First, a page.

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Article
August 23, 1993

Do the Medical History and Physical Examination Predict Low Lung Function?

Author Affiliations

From the National Center for Environmental Health, Centers for Disease Control and Prevention, Atlanta, Ga.

Arch Intern Med. 1993;153(16):1892-1897. doi:10.1001/archinte.1993.00410160052004
Abstract

Background:  We sought to determine whether an abnormal respiratory history or chest physical examination could be used to identify men with low lung function.

Methods:  We analyzed pulmonary function, physical examination, and questionnaire data from 4461 middle-aged male Vietnam-era army veterans.

Main Results:  The study sample consisted of 1161 never smokers, 1292 former smokers, and 2008 current smokers. Clinical indicators of respiratory disease (respiratory symptoms, respiratory signs, or a history of respiratory disease), were present in 26.1% of the never smokers, 31.7% of the former smokers, and 47.2% of the current smokers. We defined low forced expiratory volume in 1 second as a value less than 81.2% of the predicted value. Seven percent of the never smokers, 8% of the former smokers, and 17.3% of the current smokers demonstrated low forced expiratory volume in 1 second. Among those with a clinical indicator for spirometry only 11% of the never smokers, 13% of the former smokers, and 21% of the current smokers actually had a low forced expiratory volume in 1 second. Among those without a clinical indicator 6% of the never smokers, 6% of the former smokers, and 14% of the current smokers actually had a low forced expiratory volume in 1 second.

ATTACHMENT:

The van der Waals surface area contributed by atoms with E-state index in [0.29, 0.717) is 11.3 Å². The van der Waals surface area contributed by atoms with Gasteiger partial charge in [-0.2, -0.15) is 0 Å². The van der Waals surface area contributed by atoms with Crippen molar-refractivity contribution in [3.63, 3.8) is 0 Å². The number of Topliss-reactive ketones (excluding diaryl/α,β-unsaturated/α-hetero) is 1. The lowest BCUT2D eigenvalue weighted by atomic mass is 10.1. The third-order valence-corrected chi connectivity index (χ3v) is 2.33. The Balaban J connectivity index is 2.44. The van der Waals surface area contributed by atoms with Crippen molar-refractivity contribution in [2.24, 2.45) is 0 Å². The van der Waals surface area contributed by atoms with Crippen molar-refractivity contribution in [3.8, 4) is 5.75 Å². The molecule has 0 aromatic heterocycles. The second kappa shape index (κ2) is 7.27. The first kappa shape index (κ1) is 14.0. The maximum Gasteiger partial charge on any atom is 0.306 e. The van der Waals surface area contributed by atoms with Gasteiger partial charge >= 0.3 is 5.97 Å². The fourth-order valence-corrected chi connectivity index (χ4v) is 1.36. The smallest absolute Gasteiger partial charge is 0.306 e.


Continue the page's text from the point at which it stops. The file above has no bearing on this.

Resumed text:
Conclusions:  The use of clinical indicators as a basis for obtaining pulmonary function tests in middle-aged men misses many with low lung function, especially current smokers.(Arch Intern Med. 1993;153:1892-1897)

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